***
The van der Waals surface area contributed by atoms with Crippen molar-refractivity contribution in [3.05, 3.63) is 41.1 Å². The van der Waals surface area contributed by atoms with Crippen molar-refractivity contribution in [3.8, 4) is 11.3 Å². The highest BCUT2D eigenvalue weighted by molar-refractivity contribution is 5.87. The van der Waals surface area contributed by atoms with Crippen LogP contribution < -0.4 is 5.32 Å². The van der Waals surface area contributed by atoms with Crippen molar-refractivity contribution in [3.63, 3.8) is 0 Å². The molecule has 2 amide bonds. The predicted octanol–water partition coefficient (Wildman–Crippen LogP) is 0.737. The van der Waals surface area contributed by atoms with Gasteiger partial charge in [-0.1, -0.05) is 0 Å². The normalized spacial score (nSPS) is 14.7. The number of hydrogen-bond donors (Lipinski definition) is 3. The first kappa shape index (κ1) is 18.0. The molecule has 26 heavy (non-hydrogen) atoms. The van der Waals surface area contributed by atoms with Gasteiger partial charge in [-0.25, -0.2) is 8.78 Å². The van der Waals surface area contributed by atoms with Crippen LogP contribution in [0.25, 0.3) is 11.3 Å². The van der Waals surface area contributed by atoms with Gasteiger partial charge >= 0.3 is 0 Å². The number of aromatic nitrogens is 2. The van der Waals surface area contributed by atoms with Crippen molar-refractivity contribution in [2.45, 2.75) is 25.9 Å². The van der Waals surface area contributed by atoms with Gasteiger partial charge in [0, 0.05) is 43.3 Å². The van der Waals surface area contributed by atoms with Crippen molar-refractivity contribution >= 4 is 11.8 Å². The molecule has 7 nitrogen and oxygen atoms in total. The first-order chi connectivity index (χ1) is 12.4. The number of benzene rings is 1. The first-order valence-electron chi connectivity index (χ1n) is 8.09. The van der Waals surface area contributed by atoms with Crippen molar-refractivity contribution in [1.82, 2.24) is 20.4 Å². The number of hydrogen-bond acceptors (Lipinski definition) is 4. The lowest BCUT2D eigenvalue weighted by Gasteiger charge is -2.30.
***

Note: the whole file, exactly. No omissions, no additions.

The van der Waals surface area contributed by atoms with Crippen molar-refractivity contribution in [3.05, 3.63) is 41.1 Å². The van der Waals surface area contributed by atoms with Crippen molar-refractivity contribution in [3.8, 4) is 11.3 Å². The highest BCUT2D eigenvalue weighted by molar-refractivity contribution is 5.87. The van der Waals surface area contributed by atoms with Crippen LogP contribution < -0.4 is 5.32 Å². The van der Waals surface area contributed by atoms with Crippen molar-refractivity contribution in [3.63, 3.8) is 0 Å². The molecule has 2 amide bonds. The predicted octanol–water partition coefficient (Wildman–Crippen LogP) is 0.737. The van der Waals surface area contributed by atoms with Gasteiger partial charge in [-0.1, -0.05) is 0 Å². The normalized spacial score (nSPS) is 14.7. The number of hydrogen-bond donors (Lipinski definition) is 3. The first kappa shape index (κ1) is 18.0. The molecule has 26 heavy (non-hydrogen) atoms. The van der Waals surface area contributed by atoms with Gasteiger partial charge in [-0.25, -0.2) is 8.78 Å². The van der Waals surface area contributed by atoms with Crippen LogP contribution in [0.25, 0.3) is 11.3 Å². The van der Waals surface area contributed by atoms with Gasteiger partial charge >= 0.3 is 0 Å². The number of aromatic nitrogens is 2. The van der Waals surface area contributed by atoms with Crippen molar-refractivity contribution in [2.45, 2.75) is 25.9 Å². The van der Waals surface area contributed by atoms with Gasteiger partial charge in [0, 0.05) is 43.3 Å². The van der Waals surface area contributed by atoms with Crippen molar-refractivity contribution >= 4 is 11.8 Å². The molecule has 7 nitrogen and oxygen atoms in total. The first-order chi connectivity index (χ1) is 12.4. The number of benzene rings is 1. The first-order valence-electron chi connectivity index (χ1n) is 8.09. The van der Waals surface area contributed by atoms with Crippen molar-refractivity contribution in [1.82, 2.24) is 20.4 Å². The number of hydrogen-bond acceptors (Lipinski definition) is 4. The lowest BCUT2D eigenvalue weighted by Gasteiger charge is -2.30.